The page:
Friday, November 27, 2009
Okra, who knew?
Yesterday I had another Thanksgiving dinner that couldn't be beat at my friends Ray and Aline's house. They live outside of Austin in what used to be the country, although civilization is encroaching yearly.
My Thanksgiving started the night before when I cooked my own small turkey at home, just for me and the cats. I'd gotten home late from the tree lot, so I ended up popping it in the oven, going out for a drink with my daughter, coming home, going to bed and setting the alarm to get up at midnight and take it out of the oven, debone and destuff it and put the bone in my ongoing pot of chicken broth. I heated that up, turned it off, went back to bed, reset the alarm clock for an hour later, and got up and put that in the fridge. So I had turkey yesterday morning when I got up.
I made gravy and cranberry orange relish and then went and taught my exercise class at the retirement home. I teach there on Thursdays, so I always go on Thanksgiving and a couple members show up and we breathe and make room for turkey! I called family. I packed my car to go to Ray and Aline's: bread pudding and whisky sauce (1/2 a bread pudding recipe, 3 whisky sauce recipes) and an appetizer: cream cheese whipped in a bowl, a hunk of smoked salmon, a little ramekin of habañero jelly and some water crackers. Easy-peasy and yumm. My strategy was to stick with just appetizers and desserts since I had my own turkey at home, and that's pretty much what I did. Cassie, R&A's daughter, had made a wonderful corn, squash and red pepper soup. There were ten adults and five kids sitting down to dinner and it was all good and wonderful.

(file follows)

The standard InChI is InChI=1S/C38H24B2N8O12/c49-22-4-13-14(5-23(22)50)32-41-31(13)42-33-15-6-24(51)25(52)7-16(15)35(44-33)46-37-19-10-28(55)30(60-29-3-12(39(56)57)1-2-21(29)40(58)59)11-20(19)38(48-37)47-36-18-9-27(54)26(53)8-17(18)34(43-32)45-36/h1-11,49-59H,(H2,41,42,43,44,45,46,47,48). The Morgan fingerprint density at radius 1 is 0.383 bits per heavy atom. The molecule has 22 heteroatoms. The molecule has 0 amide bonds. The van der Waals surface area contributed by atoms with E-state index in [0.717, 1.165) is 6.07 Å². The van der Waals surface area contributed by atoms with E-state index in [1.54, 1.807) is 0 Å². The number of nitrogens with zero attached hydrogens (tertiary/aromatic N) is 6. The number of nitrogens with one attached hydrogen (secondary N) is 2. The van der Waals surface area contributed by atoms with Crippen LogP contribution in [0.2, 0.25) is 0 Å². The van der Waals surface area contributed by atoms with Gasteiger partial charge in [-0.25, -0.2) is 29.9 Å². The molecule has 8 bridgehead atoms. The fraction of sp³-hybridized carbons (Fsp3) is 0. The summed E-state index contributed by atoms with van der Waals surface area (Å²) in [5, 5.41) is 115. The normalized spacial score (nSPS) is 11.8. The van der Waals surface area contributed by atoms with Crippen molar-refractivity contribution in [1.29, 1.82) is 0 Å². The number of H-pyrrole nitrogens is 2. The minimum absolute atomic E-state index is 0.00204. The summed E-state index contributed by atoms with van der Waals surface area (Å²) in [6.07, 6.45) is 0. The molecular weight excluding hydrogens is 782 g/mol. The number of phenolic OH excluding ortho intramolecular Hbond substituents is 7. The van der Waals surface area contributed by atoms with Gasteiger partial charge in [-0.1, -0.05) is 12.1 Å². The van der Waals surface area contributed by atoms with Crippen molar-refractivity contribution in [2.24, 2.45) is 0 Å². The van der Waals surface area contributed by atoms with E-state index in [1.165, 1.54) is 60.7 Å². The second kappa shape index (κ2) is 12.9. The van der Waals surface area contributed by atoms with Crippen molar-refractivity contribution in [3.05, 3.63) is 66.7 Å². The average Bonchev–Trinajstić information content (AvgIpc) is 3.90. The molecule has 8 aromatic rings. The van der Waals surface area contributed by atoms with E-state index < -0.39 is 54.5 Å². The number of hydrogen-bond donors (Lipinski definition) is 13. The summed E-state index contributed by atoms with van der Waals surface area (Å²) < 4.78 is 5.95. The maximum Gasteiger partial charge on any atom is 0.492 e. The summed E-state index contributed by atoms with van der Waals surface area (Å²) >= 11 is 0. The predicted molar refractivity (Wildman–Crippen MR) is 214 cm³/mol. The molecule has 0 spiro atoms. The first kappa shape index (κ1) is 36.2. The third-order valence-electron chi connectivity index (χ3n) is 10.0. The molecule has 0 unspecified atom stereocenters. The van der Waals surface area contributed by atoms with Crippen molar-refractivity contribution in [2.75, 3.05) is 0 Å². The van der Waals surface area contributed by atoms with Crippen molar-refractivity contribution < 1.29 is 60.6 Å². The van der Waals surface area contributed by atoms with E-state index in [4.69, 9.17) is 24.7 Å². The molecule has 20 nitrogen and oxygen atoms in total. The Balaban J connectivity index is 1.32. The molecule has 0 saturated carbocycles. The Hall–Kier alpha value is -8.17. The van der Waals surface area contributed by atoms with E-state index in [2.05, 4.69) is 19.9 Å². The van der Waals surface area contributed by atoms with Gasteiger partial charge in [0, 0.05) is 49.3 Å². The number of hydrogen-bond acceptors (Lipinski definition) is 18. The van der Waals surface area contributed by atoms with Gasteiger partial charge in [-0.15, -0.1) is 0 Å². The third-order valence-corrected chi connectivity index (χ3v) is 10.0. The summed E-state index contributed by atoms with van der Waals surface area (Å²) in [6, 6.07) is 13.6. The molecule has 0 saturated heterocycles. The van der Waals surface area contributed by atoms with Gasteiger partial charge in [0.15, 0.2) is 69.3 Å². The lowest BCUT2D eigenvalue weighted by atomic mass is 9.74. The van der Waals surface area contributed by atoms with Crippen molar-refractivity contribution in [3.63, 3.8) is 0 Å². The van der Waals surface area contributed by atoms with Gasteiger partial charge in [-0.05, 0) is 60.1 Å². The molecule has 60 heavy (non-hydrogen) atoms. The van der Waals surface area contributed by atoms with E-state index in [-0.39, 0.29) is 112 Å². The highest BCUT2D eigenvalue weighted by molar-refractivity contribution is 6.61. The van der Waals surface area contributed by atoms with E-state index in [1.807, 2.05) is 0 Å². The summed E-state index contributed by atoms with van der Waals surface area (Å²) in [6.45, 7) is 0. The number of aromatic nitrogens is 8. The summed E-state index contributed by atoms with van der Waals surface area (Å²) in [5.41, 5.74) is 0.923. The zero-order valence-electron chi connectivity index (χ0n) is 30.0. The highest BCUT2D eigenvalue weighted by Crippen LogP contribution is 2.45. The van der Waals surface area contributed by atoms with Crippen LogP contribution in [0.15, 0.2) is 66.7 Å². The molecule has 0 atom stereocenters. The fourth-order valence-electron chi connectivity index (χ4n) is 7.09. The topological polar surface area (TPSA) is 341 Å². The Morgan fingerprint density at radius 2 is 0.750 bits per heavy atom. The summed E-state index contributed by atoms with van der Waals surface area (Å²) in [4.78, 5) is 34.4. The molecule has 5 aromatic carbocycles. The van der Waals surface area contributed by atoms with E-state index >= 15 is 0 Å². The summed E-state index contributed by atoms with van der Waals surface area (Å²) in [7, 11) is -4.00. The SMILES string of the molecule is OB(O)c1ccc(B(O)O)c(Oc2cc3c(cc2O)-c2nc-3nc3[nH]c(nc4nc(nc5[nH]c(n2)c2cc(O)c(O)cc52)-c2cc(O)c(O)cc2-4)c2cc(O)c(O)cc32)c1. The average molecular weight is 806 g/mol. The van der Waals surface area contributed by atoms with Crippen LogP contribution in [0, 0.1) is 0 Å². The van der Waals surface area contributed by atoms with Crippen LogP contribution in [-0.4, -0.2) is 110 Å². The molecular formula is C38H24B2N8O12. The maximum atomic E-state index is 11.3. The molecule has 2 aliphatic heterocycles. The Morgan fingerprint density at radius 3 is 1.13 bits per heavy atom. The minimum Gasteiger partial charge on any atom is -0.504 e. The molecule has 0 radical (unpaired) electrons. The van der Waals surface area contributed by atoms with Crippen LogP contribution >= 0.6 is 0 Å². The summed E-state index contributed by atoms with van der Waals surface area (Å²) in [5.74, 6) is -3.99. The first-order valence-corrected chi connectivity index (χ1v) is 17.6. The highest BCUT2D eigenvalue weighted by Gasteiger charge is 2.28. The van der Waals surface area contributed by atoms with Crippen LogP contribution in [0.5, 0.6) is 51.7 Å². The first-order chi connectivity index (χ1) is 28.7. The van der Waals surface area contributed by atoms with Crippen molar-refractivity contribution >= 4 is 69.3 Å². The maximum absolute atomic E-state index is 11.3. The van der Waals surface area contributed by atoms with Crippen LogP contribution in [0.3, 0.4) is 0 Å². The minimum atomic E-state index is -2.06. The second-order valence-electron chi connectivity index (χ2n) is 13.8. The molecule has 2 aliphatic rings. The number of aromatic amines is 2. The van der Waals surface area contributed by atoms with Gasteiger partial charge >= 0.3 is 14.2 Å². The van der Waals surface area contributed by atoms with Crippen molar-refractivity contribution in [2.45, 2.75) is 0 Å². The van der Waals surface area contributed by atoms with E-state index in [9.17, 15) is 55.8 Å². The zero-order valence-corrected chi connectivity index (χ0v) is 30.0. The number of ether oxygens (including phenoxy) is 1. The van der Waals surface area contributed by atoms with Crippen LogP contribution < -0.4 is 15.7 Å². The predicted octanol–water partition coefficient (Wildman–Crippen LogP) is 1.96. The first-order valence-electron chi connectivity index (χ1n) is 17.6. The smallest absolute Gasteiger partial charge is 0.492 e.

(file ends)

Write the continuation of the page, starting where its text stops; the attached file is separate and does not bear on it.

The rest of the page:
We did the obligatory things: a blessing holding hands, drinking lots of wine, a walk to the end of the driveway and back between dinner and dessert. A stroll in the overgrown back yard/garden between dessert and The Game. (UT/Aggie for those of you who aren't from Texas.) Their beds are full of Texas winter garden plants: carrots, beets, lettuces, broccoli, arugula, but there is a whole row of still functioning okra. I never realized how beautiful okra plants were.
My friend, Diane, says they're related to hibiscus. I picked this one and brought it home to remind me of the bounty and beauty of Thanksgiving.